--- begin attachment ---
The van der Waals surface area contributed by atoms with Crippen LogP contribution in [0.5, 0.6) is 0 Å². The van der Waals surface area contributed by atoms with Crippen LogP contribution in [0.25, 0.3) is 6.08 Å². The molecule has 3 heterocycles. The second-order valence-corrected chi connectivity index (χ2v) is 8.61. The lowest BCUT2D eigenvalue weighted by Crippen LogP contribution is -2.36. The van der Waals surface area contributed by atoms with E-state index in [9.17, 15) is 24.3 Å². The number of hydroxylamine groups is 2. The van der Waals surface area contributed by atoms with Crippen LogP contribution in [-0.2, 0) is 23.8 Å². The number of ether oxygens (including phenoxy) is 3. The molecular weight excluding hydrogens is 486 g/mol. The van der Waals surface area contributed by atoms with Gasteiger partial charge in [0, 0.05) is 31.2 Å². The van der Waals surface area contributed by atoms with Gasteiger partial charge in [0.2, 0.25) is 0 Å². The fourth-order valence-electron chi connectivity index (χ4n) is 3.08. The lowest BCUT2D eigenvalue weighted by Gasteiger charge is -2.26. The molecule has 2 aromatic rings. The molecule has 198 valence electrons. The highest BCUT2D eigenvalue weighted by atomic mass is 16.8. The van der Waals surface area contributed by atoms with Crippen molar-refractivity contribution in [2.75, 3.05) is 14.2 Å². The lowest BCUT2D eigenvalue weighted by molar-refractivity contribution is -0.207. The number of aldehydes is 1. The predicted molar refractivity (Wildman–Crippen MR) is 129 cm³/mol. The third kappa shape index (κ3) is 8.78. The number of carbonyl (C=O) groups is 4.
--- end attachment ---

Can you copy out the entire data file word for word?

The van der Waals surface area contributed by atoms with Crippen LogP contribution in [0.5, 0.6) is 0 Å². The van der Waals surface area contributed by atoms with Crippen LogP contribution in [0.25, 0.3) is 6.08 Å². The molecule has 3 heterocycles. The second-order valence-corrected chi connectivity index (χ2v) is 8.61. The lowest BCUT2D eigenvalue weighted by Crippen LogP contribution is -2.36. The van der Waals surface area contributed by atoms with E-state index in [9.17, 15) is 24.3 Å². The number of hydroxylamine groups is 2. The van der Waals surface area contributed by atoms with Crippen LogP contribution in [-0.2, 0) is 23.8 Å². The number of ether oxygens (including phenoxy) is 3. The molecular weight excluding hydrogens is 486 g/mol. The van der Waals surface area contributed by atoms with Gasteiger partial charge in [0, 0.05) is 31.2 Å². The van der Waals surface area contributed by atoms with Gasteiger partial charge in [0.2, 0.25) is 0 Å². The fourth-order valence-electron chi connectivity index (χ4n) is 3.08. The lowest BCUT2D eigenvalue weighted by Gasteiger charge is -2.26. The molecule has 2 aromatic rings. The molecule has 198 valence electrons. The highest BCUT2D eigenvalue weighted by atomic mass is 16.8. The van der Waals surface area contributed by atoms with Crippen molar-refractivity contribution in [2.75, 3.05) is 14.2 Å². The lowest BCUT2D eigenvalue weighted by molar-refractivity contribution is -0.207. The number of aldehydes is 1. The predicted molar refractivity (Wildman–Crippen MR) is 129 cm³/mol. The third kappa shape index (κ3) is 8.78. The number of carbonyl (C=O) groups is 4.